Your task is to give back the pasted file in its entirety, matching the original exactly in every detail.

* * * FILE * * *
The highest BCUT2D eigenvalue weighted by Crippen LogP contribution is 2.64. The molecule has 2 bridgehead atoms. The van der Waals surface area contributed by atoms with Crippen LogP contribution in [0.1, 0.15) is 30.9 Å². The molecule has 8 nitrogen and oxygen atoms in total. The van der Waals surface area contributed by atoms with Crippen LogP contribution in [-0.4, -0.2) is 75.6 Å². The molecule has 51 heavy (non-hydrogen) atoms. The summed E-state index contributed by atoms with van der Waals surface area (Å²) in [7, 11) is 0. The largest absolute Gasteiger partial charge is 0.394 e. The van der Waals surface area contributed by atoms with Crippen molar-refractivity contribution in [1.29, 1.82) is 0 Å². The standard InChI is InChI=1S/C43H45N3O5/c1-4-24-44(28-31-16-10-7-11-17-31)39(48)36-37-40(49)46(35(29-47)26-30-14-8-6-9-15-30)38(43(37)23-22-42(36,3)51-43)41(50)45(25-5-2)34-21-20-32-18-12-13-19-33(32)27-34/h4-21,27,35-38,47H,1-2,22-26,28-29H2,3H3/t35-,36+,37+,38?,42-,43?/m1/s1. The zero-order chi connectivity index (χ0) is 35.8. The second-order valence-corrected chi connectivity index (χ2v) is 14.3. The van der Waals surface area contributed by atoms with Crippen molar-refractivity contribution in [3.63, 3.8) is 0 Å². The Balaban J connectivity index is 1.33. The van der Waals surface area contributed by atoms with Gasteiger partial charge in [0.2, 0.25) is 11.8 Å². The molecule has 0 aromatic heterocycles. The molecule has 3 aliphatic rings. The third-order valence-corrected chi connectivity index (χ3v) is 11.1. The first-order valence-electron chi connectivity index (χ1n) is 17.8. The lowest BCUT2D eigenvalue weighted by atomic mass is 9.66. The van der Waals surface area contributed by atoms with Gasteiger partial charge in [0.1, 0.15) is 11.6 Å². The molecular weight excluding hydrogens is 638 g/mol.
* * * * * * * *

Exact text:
The highest BCUT2D eigenvalue weighted by Crippen LogP contribution is 2.64. The molecule has 2 bridgehead atoms. The van der Waals surface area contributed by atoms with Crippen LogP contribution in [0.1, 0.15) is 30.9 Å². The molecule has 8 nitrogen and oxygen atoms in total. The van der Waals surface area contributed by atoms with Crippen LogP contribution in [-0.4, -0.2) is 75.6 Å². The molecule has 51 heavy (non-hydrogen) atoms. The summed E-state index contributed by atoms with van der Waals surface area (Å²) in [7, 11) is 0. The largest absolute Gasteiger partial charge is 0.394 e. The van der Waals surface area contributed by atoms with Crippen molar-refractivity contribution in [1.29, 1.82) is 0 Å². The standard InChI is InChI=1S/C43H45N3O5/c1-4-24-44(28-31-16-10-7-11-17-31)39(48)36-37-40(49)46(35(29-47)26-30-14-8-6-9-15-30)38(43(37)23-22-42(36,3)51-43)41(50)45(25-5-2)34-21-20-32-18-12-13-19-33(32)27-34/h4-21,27,35-38,47H,1-2,22-26,28-29H2,3H3/t35-,36+,37+,38?,42-,43?/m1/s1. The zero-order chi connectivity index (χ0) is 35.8. The second-order valence-corrected chi connectivity index (χ2v) is 14.3. The van der Waals surface area contributed by atoms with Crippen molar-refractivity contribution in [3.63, 3.8) is 0 Å². The Balaban J connectivity index is 1.33. The van der Waals surface area contributed by atoms with Gasteiger partial charge in [0.2, 0.25) is 11.8 Å². The molecule has 0 aromatic heterocycles. The molecule has 3 aliphatic rings. The third-order valence-corrected chi connectivity index (χ3v) is 11.1. The first-order valence-electron chi connectivity index (χ1n) is 17.8. The lowest BCUT2D eigenvalue weighted by atomic mass is 9.66. The van der Waals surface area contributed by atoms with Gasteiger partial charge in [0.1, 0.15) is 11.6 Å². The molecular weight excluding hydrogens is 638 g/mol.